One-woman brigade in pursuit of excellence in farming

Sheeja is a native of Guruvayoor. Photo: Special arrangement

K S Sheeja’s ascent as a farmer was an offshoot of a disaster. To be precise, a vehicle accident involving her son, an engineering student in neighbouring Tamil Nadu, had prompted her to the wonder world of farming. Sheeja, who hails from Guruvayoor, was put up at a rented place as part of the treatment of her son. It is there that she came in touch with Patiamma, an exponent of organic farming.

Today, Sheeja is among a handful of organic farmers in Guruvayoor municipal limits. Farming is her passion as well as bread-winner now. Sheeja’s farm is in the Guruvayoor-Pavaratti road, near Thaikkad Krishi Bhavan. She finds space in the front yard of her home, her terrace and the nearby fields, apart from an acre of leased land to indulge in her noble passion.

Venda (Okra),Vazhuthana (Brinjal or Eggplant), Maththan (Pumpkin) Tannimaththan (Watermelon), Vellarí (Cucumber), Kumbalam (Ash gourd), Padavalam (Snake gourd), Beetroot and plantain are grown here. A variety of spinach, peppers, and cauliflower, which are winter flowers, are also the fruits of her labour.

In the backyard of the house, there is a garden full of medicinal plants and fruits including mango, jackfruit, guava, plum, apple, raspberry, mulberry, dragon fruit, blackberry, fig, Brazilian mulberry, and elephant apple. During Vishu, her farm revels in the harvest of Cucumber. She has also rolled wonders with the pepper plants she obtained from Krishi Bhavan. She harvested honey from beehives and collected honeycomb. Additionally, she cultivated mushrooms and participated in organic farming. Sheeja, who is also a Vlogger, shares her experiences and knowledge with the world through her videos.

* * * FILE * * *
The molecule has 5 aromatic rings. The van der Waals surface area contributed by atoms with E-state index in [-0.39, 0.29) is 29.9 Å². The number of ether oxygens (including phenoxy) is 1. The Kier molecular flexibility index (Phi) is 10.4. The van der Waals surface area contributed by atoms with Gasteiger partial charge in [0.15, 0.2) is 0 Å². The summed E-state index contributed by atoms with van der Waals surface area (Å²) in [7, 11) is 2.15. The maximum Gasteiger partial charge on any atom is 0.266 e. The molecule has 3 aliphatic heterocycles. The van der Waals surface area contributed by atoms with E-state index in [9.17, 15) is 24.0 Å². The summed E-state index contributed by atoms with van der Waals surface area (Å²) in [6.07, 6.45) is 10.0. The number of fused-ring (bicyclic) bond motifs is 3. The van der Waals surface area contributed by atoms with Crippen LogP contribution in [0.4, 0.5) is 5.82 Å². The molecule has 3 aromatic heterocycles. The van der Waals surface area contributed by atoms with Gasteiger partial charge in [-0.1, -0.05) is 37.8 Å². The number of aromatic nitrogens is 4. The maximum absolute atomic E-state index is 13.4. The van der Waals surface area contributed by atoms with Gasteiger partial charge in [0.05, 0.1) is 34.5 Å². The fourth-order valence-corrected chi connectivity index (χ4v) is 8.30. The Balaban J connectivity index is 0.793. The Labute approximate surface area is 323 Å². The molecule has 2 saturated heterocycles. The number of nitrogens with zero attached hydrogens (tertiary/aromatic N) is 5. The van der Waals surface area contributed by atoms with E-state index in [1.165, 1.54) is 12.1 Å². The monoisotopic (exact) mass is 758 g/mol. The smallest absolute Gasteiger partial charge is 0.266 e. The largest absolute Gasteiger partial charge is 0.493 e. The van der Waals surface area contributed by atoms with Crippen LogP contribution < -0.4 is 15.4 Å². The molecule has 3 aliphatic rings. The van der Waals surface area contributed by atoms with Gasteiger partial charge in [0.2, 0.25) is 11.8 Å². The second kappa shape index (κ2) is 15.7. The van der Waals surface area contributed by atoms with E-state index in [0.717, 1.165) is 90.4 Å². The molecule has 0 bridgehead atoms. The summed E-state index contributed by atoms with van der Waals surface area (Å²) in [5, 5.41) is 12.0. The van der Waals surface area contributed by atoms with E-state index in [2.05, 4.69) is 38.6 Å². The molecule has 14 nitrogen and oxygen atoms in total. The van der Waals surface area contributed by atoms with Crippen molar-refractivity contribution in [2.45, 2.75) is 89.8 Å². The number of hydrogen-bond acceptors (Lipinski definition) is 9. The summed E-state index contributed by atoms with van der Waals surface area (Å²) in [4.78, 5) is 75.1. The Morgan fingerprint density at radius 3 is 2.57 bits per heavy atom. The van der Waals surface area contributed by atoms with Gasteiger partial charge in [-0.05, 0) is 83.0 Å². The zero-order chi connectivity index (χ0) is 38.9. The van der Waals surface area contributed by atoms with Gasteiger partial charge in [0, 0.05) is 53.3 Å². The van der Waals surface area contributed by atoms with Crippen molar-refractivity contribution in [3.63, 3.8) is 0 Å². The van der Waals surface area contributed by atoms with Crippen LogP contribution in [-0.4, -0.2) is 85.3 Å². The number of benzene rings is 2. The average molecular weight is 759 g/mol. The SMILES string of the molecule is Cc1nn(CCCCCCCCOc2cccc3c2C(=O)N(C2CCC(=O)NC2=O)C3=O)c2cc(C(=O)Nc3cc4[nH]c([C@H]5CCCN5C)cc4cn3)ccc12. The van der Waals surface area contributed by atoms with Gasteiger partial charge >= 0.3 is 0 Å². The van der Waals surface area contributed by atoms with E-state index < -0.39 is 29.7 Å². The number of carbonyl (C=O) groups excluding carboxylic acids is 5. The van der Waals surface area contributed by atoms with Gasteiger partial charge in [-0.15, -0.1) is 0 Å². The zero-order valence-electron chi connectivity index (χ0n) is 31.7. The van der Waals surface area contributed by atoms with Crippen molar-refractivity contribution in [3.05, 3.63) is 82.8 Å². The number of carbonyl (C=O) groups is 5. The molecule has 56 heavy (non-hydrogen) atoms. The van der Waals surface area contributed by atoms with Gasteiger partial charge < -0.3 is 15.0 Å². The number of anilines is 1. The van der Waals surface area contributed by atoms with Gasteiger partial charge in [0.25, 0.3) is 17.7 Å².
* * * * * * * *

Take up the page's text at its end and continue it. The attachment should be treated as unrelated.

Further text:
Preparing the soil
Sheeja’s farm doesn’t use cow dung as a manure. Instead, hen droppings are used. To obtain manure, She also began a chicken farm a year ago. The manure is a mix of ash and hen droppings which are mixed and kept for a week before it is used as manure for saplings that are planted. Since the BV380 and black hen being reared mainly to procure manure also lays eggs, that is another source of income. As the revenue increased from these, Sheeja also expanded her hen farms to cater to the huge demand for eggs.

Hazards for farming
The ever-changing climatic conditions and the havoc created by wild animals are a constant worry for farmers. The farmers in the Guruvayoor municipality are always on alert to prevent attacks by wild animals. Sheeja’s farm has faced frequent attacks from wild boars, destroying the tuber varieties and winter plants. It also damaged the cabbage and cauliflower and hence these are cultivated in the terrace along with tomatoes and golden berry. Fibre separated from the husk of coconut is mixed with phenol and placed in agricultural land to thwart attack by wild boars. But this is not always a deterrent. So fencing with nets is also resorted to to check the attack by wild animals. In farms where mulching sheet rolls are used, the attacks by wild boars are comparatively less.

Finding the market
The vegetables grown on the farms are sold mainly through word spread by WhatsApp groups. Organic vegetables and fruits have usual customers. These are delivered to homes according to order, she said. She also earns an income by selling seeds of Lady's finger, spinach, snake gourd, etc.

The one-acre land in Kandanaserry that she leased is rich with various fruits and vegetables. She also holds experimental farming classes to familiarise students with various farming techniques. If this turns out to be a success, Sheeja intends to expand the experimental farming to more places.

The well in the land is the main source of irrigation. Sheeja also makes it a point to do all the chores alone including sowing, titling, etc. Her dream is to expand her farming to more than two acres– a dream which is not so distant considering her relentless pursuit.
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